Volunteer Vignette: We’re all in this together!
In today’s post, Sam Schireson interviews a By the People volunteer, Judith, who has gone above and beyond! By the People is a crowdsourced transcription program launched in 2018 at the Library of Congress. Volunteer-created transcriptions are used to make digitized collections more accessible and discoverable on loc.gov. You can read our other Volunteer Vignette on the Signal here.
Sam: What motivates you to volunteer?
Judith: At 86, although slowing down and no longer able to multitask, my intelligence is apparently intact as is my ever present need to be useful. The opportunity to volunteer with By the People was like a godsend – something wonderful to keep me busy and being useful. I love the freedom to decide when I will work (any time, 24/7), for how long in which campaigns and documents. It’s all up to me.
Has the pandemic-imposed lockdown been a motivating factor?
Isolated at home for much more time than usual, I’m on [the] site every day learning American history I never knew, meeting famous people I’d only heard of and getting to know them as real people. It’s a college education for me and so much better than watching TV or working crossword puzzles and sudoku.
Prior to becoming a volunteer, what relevant skills did you have?
I am an experienced proofreader and because of my visual orientation, I am skilled at formatting. I didn’t take typing because I didn’t want to be a secretary, and I didn’t go to college. Trained initially in commercial art (there was only print media in those days) I worked in magazine publishing early on and spent most of my career in direct marketing and advertising, primarily as an administrator and eventually as a business writer.
What has been the most engaging material you have transcribed and why?
Clara Barton was the founder and president of the American Red Cross – that’s all I knew about her before I began reading and transcribing her diaries, correspondence, speeches, books, and poetry, all exceptionally well-written. A woman of extraordinary intelligence, talent, courage, perseverance, and energy, she was born in Massachusetts in 1821. At 18, she began her career as a teacher in local schools and went on to establish the first free public school in Borden Town, New Jersey.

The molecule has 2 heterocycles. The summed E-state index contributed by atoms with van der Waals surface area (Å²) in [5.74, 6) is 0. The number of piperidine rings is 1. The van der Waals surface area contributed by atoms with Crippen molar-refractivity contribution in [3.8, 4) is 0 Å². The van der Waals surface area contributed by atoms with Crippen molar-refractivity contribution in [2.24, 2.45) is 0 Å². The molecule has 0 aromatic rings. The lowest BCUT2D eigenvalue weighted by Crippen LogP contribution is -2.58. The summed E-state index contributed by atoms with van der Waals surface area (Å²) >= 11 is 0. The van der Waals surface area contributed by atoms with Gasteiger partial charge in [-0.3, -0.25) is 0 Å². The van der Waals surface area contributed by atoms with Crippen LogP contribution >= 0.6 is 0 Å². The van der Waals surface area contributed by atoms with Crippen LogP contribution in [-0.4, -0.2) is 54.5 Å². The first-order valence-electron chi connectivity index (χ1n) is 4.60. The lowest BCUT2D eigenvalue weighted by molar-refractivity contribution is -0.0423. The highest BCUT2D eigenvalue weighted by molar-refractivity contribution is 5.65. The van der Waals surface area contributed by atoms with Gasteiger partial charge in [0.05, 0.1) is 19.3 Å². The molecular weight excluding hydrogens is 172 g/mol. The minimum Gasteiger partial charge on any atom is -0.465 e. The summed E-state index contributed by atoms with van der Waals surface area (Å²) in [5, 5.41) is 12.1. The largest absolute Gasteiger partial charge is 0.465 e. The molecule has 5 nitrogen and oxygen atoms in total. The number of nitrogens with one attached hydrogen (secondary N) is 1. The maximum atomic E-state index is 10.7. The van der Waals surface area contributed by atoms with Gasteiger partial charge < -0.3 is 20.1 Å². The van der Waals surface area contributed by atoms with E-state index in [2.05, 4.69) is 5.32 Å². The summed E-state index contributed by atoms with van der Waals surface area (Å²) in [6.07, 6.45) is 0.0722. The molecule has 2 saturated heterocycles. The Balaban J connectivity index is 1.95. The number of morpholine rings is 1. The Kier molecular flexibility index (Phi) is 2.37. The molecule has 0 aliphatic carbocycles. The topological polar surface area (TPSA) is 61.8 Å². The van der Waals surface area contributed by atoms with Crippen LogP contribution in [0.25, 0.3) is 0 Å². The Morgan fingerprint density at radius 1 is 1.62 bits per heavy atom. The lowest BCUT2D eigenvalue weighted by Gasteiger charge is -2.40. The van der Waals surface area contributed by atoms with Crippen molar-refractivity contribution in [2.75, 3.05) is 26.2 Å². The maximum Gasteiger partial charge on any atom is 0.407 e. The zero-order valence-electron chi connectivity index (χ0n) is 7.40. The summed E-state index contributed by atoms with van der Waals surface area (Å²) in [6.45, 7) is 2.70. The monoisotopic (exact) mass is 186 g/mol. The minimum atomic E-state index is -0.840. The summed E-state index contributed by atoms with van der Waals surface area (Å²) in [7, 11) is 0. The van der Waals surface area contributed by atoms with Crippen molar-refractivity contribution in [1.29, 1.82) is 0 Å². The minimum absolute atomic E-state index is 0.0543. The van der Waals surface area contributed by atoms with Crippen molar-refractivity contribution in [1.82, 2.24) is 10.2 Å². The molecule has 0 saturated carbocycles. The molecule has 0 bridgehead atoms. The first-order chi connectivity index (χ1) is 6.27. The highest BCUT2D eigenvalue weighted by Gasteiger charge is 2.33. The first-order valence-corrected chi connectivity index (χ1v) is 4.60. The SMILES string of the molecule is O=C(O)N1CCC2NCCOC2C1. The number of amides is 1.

Soon after the Civil War began, she set up a system to collect and transport supplies to battlefields. By 1862, she was in the field herself caring for the wounded and soon after was setting up field hospitals. Her diaries in the field are compelling accounts of her experiences in battles at Bull Run, Antietam and Fredericksburg, among others.
And that was just the beginning. She was active in the Franco-Prussian War in 1870 where she first learned of the International Red Cross. On returning home in 1873, she began almost 9 years of speaking, lobbying, and gaining support for the establishment of the American Red Cross in 1881. At age 77 in 1898, she coordinated civilian relief and supported military hospitals during and after the Spanish American War in Cuba. Although she resigned from the American Red Cross in 1904 and died in 1912, Clara Barton, Angel in the Battlefield, lives on.
I was so taken with her, I purchased her book, “The Story of My Childhood,” published in 1907 and still in print. Drafts entitled “The Life of My Childhood” can be read on [the] site.
How has interacting with By the People team members and fellow volunteers impacted you?
I’m pretty much a loner. Although I check discussions on History Hub almost every day, I’m an observer there, rarely if ever an interactor. On those few occasions when I use the contact form available on every transcribing page to ask a question, I always receive a quick and helpful response, thank you.
What advice do you have for first-time subscribers?
Take your time browsing and see what other volunteers are doing. Pick a Campaign and Subject File and explore the Completed, Needs Review, In Process, and Not Started documents.
The transcribing [website] is easy to use – much less complicated than any word-processing program I’ve used, but there’s more to it than just reading and typing. There are instructions “do’s and don’ts” to remember and follow if you want to do a good job; I keep a copy handy and still refer to it from time to time. Nobody’s perfect. And if for any reason I want to leave a document I haven’t finished transcribing, I just click on ‘Save’ and I go on. I can return and finish it later or leave it for another volunteer to do. We’re all in this together.
I find the review process very satisfying, especially when I find something missing or a formatting issue. And I can even go back to one of my own “Needs Review” documents and fix something I missed.
Anything else you’d like to add?
A note for seniors like me: my short-term memory has noticeably improved thanks to the focus and concentration I exercise every day transcribing and reviewing.
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